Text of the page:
Lobbyist’s Political Fundraising Paid For Mistress’s Gifts, Kids’ School Fees, Say Feds

The nature of the complex fraud allegedly orchestrated by Florida lobbyist Alan Mendelsohn — who pleaded not guilty today in court — is getting a bit clearer.

Based on the indictment filed today — and with help from this AP story — here’s how it worked:Starting in 2002, Mendelsohn, a politically connected eye doctor, created several false organizations with the stated purpose of lobbying state government on health-care issues.
On that basis, Mendelsohn raised around $2 million in political contributions from industry sources with an interest in those issues — in addition to money he took in directly from lobbying clients.

Mendelsohn then diverted over $600,000 of that money — some from the political contributions, some directly from the lobbying fees — to his own personal use. Mendelsohn, who is married, bought a house and car for his mistress, paid for his children’s high-school and college tuition and SAT prep, and paid personal credit card bills, among other things. He had his lobbying clients directly pay some of these bills, allowing him to avoid lobbyist disclosure rules.

But that wasn’t the end of it. One contributor from whom Mendelsohn raised money was an executive for the Mutual Benefits Corp., a life-insurance company being investigated by the office of Charlie Crist, then the state’s attorney general, for defrauding investors. (It was later shut down by federal regulators, and its president charged with securities fraud.) Mendelsohn falsely told the contributor that he had bribed state officials to shut down their probe of Mutual Benefits.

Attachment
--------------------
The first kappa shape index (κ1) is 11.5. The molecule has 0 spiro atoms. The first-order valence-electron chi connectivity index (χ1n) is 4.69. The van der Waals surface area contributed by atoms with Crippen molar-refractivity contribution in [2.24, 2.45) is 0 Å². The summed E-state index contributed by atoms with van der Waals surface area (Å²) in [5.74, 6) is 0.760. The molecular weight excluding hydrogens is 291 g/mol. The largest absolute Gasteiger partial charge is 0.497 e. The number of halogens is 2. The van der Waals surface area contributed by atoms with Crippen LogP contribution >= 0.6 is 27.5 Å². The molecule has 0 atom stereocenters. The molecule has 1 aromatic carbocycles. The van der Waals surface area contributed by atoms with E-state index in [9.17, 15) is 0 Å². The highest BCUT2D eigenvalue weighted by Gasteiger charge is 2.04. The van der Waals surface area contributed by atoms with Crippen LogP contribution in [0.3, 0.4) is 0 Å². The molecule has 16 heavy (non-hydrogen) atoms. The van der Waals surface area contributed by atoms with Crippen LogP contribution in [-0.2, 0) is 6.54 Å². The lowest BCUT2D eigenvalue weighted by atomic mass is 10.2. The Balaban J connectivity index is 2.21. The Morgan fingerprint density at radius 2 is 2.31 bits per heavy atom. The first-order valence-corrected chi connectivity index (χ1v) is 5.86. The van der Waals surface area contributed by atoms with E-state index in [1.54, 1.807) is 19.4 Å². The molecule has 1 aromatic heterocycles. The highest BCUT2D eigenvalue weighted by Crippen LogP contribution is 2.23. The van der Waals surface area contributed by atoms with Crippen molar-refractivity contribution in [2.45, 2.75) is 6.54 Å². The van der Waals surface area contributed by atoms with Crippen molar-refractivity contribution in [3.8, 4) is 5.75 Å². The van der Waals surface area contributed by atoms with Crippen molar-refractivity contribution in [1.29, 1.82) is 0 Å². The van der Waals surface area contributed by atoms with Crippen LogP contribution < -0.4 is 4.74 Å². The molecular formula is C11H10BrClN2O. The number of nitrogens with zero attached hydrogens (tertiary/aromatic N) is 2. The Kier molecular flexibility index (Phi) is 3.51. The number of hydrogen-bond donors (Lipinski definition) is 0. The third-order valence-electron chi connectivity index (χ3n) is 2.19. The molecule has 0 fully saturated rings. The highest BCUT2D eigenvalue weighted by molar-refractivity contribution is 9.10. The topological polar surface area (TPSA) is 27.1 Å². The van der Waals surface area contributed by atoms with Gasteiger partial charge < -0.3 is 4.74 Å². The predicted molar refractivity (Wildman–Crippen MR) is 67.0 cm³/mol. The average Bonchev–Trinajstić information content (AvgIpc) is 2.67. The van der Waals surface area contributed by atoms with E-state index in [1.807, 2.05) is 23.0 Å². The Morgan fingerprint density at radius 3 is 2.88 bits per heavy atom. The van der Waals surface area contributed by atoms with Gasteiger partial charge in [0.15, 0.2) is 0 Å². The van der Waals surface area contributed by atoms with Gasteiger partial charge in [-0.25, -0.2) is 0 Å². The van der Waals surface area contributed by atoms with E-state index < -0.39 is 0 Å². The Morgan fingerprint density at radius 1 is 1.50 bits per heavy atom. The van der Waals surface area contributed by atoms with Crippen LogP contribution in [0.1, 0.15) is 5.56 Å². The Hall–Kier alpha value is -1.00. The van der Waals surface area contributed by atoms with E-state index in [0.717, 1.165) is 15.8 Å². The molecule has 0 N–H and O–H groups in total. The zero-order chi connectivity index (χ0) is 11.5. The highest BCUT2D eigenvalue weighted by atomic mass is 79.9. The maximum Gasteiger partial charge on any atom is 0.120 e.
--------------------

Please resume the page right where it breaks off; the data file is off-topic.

In an email to the contributor, Mendelsohn wrote that he was “making very good progress,” and continued: “Trading baseball cards’ always works when you are dealing with straight shooters.”

In reality, no such bribery scheme existed. And Mendelsohn later allegedly later lied to the FBI by denying he had ever made such claims about bribery.

Mendelsohn, 51, was a major financial backer of Crist’s campaign for governor, and served on his transition team. He also held a fundraiser earlier this year for Marco Rubio, who is running against Crist for the GOP nomination for the U.S. Senate.

Mendelsohn pleaded not guilty today to a 32-count indictment, that accused him of wire fraud, mail fraud and lying to FBI agents. If convicted on all counts, he could face a sentence of over 500 years in jail.

Mendelsohn’s lawyer said in a statement:

The political tale told in these charges will be addressed in court, where we look forward to Dr. Mendelsohn’s vindication.